We are providing all 39 parliamentary candidates across Cheshire the opportunity to tell our readers what their priorities are, and to tell us a little more about themselves.
We’ve asked the same five questions of each candidate, for the simplest comparison, and we have invited candidates to supply social media and website links if they choose to.
- Click here to read other Liberal Democrats candidate interviews.
- Click here to read other Tatton candidate interviews.
- Click here to read other 2019 general election candidate interviews.
1. What is the main reason you’ve decided to stand in this election?
There are many reasons, including my deep commitment to the role of a local MP in having, as their core responsibility, the serving of the needs and aspirations of all residents and voters across the constituency.
However, at this election, no issue matters more than Brexit.
This is because, as we now know, the toxic Brexit nightmare has changed our country beyond recognition, to one that is less tolerant, more divided, less welcoming, and more inward-looking.
I am clear that, in Tatton, as elsewhere, Liberal Democrats are fighting for the very soul of our country.
Like so many of us, I took for granted the huge advantages in being at the heart of the most successful, and longest-lasting international collaboration in peace and prosperity.
I had assumed, until 24th June 2016, that my children, grandchildren and future generations would continue to benefit from the precious birth-right of European citizenship, freedom of movement, and membership of a strong, liberal democratic ‘club’.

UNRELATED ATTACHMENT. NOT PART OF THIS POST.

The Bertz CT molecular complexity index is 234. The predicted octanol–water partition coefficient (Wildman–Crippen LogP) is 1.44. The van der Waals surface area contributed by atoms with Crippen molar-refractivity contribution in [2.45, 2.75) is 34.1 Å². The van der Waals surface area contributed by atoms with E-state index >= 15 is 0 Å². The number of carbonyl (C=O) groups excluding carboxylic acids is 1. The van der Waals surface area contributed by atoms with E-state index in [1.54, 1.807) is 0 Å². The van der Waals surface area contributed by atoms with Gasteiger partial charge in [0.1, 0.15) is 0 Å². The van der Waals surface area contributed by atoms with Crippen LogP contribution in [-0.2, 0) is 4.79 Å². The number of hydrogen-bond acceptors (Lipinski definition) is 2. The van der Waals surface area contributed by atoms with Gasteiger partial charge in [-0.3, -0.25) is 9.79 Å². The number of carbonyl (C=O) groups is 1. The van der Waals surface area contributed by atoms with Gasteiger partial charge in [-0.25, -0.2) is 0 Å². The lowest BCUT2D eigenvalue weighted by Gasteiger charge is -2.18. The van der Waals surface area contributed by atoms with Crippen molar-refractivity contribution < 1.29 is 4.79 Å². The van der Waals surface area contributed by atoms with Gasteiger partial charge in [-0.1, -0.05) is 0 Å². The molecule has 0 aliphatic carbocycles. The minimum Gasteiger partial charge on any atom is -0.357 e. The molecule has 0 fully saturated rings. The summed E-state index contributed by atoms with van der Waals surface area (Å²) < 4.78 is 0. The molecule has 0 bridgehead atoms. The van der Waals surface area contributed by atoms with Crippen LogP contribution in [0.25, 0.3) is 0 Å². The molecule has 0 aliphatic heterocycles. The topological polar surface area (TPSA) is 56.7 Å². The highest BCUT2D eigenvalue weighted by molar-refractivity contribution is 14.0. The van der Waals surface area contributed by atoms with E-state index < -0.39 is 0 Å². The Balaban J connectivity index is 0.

I was wrong: these are not being guaranteed, and are at huge risk. I am proud to be representing the only major party that has consistently stood for EU membership.
2. Which local priorities would you take forward as our MP?
In my campaigning across the constituency (canvassing, leafleting and talking with people, from Barnton and Rudheath in the west to Alderley Edge and Wilmslow in the east, and in many parts of Knutsford, Mobberley and Chelford) I have heard local people expressing – in addition to the impact of Brexit, were it to happen, on local businesses, local science and research, and public services – particular concerns about: climate change, public transport, school funding, empty shops, declining high streets, poverty, the rise in neighbourhood crime, and the NHS.
I have already taken steps to: better understand and support key local environmental issues (e.g. peat extraction on Lindow Moss, and protecting the Longridge Greenbelt); experience for myself the disastrous state of the Mid-Cheshire railway line; raise the profile of crime in Wilmslow; find out the true facts behind the “winter pressures” crisis in health and social care, which is already upon us; encouraged local action to prevent the cutting of key local bus services; and taken in the depressing state of corporate neglect of some of our old housing estates.
These issues would form the essence of my first programme of local action and intervention, as the new MP for Tatton.
3. Which national priorities would you take forward as our MP?
With my Liberal Democrat colleagues, and working with all other parties and individuals, who are as resolved as we are to stop Brexit, I would do everything in my power to persuade the country that leaving the EU, particularly on Boris’ terms, or, even worse on no deal, would accelerate the decline of this great nation.